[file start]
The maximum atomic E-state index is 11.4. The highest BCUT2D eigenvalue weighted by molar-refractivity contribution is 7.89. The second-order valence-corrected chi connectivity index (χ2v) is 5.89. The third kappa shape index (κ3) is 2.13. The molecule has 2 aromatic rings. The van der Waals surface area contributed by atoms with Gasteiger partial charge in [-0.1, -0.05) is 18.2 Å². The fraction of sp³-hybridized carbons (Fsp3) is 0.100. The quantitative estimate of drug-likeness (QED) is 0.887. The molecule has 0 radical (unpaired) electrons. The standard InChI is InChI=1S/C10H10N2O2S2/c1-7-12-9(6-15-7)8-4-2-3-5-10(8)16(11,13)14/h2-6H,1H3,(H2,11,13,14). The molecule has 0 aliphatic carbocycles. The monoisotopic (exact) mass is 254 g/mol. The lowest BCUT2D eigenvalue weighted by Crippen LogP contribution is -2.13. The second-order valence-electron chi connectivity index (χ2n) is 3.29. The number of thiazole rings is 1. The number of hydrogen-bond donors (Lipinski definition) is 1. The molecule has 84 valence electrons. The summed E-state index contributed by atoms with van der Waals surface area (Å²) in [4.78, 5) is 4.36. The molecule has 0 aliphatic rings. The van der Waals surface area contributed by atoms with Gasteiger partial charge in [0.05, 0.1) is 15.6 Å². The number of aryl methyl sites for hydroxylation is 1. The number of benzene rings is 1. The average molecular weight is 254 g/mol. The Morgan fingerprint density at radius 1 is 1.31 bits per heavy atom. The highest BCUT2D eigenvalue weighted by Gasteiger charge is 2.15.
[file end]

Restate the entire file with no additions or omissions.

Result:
The maximum atomic E-state index is 11.4. The highest BCUT2D eigenvalue weighted by molar-refractivity contribution is 7.89. The second-order valence-corrected chi connectivity index (χ2v) is 5.89. The third kappa shape index (κ3) is 2.13. The molecule has 2 aromatic rings. The van der Waals surface area contributed by atoms with Gasteiger partial charge in [-0.1, -0.05) is 18.2 Å². The fraction of sp³-hybridized carbons (Fsp3) is 0.100. The quantitative estimate of drug-likeness (QED) is 0.887. The molecule has 0 radical (unpaired) electrons. The standard InChI is InChI=1S/C10H10N2O2S2/c1-7-12-9(6-15-7)8-4-2-3-5-10(8)16(11,13)14/h2-6H,1H3,(H2,11,13,14). The molecule has 0 aliphatic carbocycles. The monoisotopic (exact) mass is 254 g/mol. The lowest BCUT2D eigenvalue weighted by Crippen LogP contribution is -2.13. The second-order valence-electron chi connectivity index (χ2n) is 3.29. The number of thiazole rings is 1. The number of hydrogen-bond donors (Lipinski definition) is 1. The molecule has 84 valence electrons. The summed E-state index contributed by atoms with van der Waals surface area (Å²) in [4.78, 5) is 4.36. The molecule has 0 aliphatic rings. The van der Waals surface area contributed by atoms with Gasteiger partial charge in [0.05, 0.1) is 15.6 Å². The number of aryl methyl sites for hydroxylation is 1. The number of benzene rings is 1. The average molecular weight is 254 g/mol. The Morgan fingerprint density at radius 1 is 1.31 bits per heavy atom. The highest BCUT2D eigenvalue weighted by Gasteiger charge is 2.15.